A comprehensive list of topics to cover with a babysitter before leaving your child with one.
Summer Safety Tips
- Sixty percent of all firework injuries occur in the thirty days surrounding the fourth of July (U.S. Consumer Product Safety Commission, 2013). Set a good example for your children and do not purchase or display illegal fireworks. Enjoy professional firework displays put on by local fire departments and towns.
- Remind older children that personal fireworks are illegal in Massachusetts because they are dangerous. Injuries from fireworks include 2nd and 3rd degree burns that require emergency medical attention, weeks of rehabilitation and plastic surgery or permanent scarring. Explain that personal fireworks have killed people and that is why they are illegal in Massachusetts.
- Firework displays can be loud and scare children, particularly small children. Talk to youngsters about what will happen – bright colors in the dark sky, loud booms and lots of people cheering. Consider bringing sound-deafening headphones for youngsters. Have a plan if one child gets too scared, starts crying and has to go home.
- Never leave a child unattended in or around cars. As you load and unload the car with coolers, chairs, umbrellas and other items, make sure children are near you and holding hands. Do not move your car until you are sure where each child is and no one is behind or in front of the car.
- An adult should be present at all times when your child is swimming. Ideally take your children to swimming pools, lakes, and beaches that are lifeguard supervised. Never leave your child unsupervised while they are near any bodies of water. Consider purchasing a U.S. Coast Guard approved life vest for children who are inexperienced swimmers.
- Make sure your child is dressed appropriately (cool clothes for hot days, hat for sunny days, sweatshirt for cool nights) and has on good footwear to walk in parades, watch parades, visit fairs and carnivals, and walk through town to events.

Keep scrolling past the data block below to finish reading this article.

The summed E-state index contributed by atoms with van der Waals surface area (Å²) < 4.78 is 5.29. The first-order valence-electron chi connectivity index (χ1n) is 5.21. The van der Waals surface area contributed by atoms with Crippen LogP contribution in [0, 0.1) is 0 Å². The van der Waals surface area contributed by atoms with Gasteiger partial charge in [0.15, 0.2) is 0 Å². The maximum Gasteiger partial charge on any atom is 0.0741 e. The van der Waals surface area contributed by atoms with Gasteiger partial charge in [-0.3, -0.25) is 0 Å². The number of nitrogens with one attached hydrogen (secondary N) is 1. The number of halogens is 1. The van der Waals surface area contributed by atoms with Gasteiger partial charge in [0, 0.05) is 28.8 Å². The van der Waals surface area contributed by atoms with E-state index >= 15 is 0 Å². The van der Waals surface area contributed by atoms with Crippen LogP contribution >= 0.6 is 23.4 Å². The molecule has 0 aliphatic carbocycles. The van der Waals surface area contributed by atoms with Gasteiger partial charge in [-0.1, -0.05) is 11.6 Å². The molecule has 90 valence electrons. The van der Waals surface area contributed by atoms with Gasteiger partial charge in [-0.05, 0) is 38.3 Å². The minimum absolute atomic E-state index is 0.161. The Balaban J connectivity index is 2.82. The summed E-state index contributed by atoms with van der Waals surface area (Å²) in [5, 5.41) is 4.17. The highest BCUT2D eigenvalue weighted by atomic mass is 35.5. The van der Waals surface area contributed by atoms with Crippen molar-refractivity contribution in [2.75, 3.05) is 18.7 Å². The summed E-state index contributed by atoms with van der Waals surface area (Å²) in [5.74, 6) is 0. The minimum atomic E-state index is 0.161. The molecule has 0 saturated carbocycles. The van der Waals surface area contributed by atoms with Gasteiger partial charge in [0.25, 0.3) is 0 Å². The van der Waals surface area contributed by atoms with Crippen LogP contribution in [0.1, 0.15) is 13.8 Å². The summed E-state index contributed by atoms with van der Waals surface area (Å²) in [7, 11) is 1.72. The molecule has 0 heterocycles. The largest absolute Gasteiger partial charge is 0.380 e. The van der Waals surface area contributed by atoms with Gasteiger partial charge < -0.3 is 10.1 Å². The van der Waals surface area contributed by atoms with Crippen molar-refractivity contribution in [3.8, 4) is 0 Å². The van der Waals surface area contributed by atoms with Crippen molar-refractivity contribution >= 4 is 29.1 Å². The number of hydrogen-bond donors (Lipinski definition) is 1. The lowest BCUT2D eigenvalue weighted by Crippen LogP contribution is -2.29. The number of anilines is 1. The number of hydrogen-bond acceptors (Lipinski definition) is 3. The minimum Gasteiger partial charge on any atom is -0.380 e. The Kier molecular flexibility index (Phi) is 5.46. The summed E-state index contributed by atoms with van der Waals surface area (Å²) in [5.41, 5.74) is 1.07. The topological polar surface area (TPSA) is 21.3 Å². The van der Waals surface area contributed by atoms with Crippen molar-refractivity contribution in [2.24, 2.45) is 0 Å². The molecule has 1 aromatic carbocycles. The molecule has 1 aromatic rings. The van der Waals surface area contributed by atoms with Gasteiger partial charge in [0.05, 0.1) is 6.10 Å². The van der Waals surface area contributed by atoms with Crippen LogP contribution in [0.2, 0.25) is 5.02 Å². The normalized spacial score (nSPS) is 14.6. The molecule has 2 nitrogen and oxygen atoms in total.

- Use sunscreen and bug spray to protect your children and yourself from the sun and insects. Make sure that sunscreen and bug spray are formulated for infants and children.
- Plan what you are doing over the holiday ahead of time and share the schedule with your children. Cook-outs, parades, fireworks, going to the beach and other activities are great fun but can be overwhelming for youngsters and make for a long day.
- If you have toddlers and small children, make sure they get their naps in and eat well to lessen the struggles of being in crowds, staying up late and taking in all the activities.
- Pay special attention to small children when they are around grills and fire pits. Create an adults only-zone around grills and keep children at least 2 feet away from open fires.
- If the weather is hot, make sure children drink plenty of liquids – water, sports drinks that will keep them hydrated.
- Know the signs of dehydration: thirst, fatigue, irritability, dry mouth and feeling hot. Children have more body surface area per pound of weight than adults. This makes children more prone to heat illness. Your child will become dehydrated faster than you will.
- Be a patient driver. Watch out for other children as they walk to and from fireworks as you move your car.
- If you hear thunder, find an indoor shelter, such as a building or a car with the windows rolled up, as soon as possible.
- Children want to keep up with all the excitement and fun. Help your children in and out of cars, making sure they do not catch fingers in the car door or fall down.
- When walking in crowds, make sure children hold hands and everyone is accounted for and staying together. Do not let them run ahead in the street, even if it is full of pedestrians. It is still a street, leading to other streets, and cars may be driving on it.
- For older children who go off with friends, ask with whom they will be, where they are going and set a check-in time and curfew.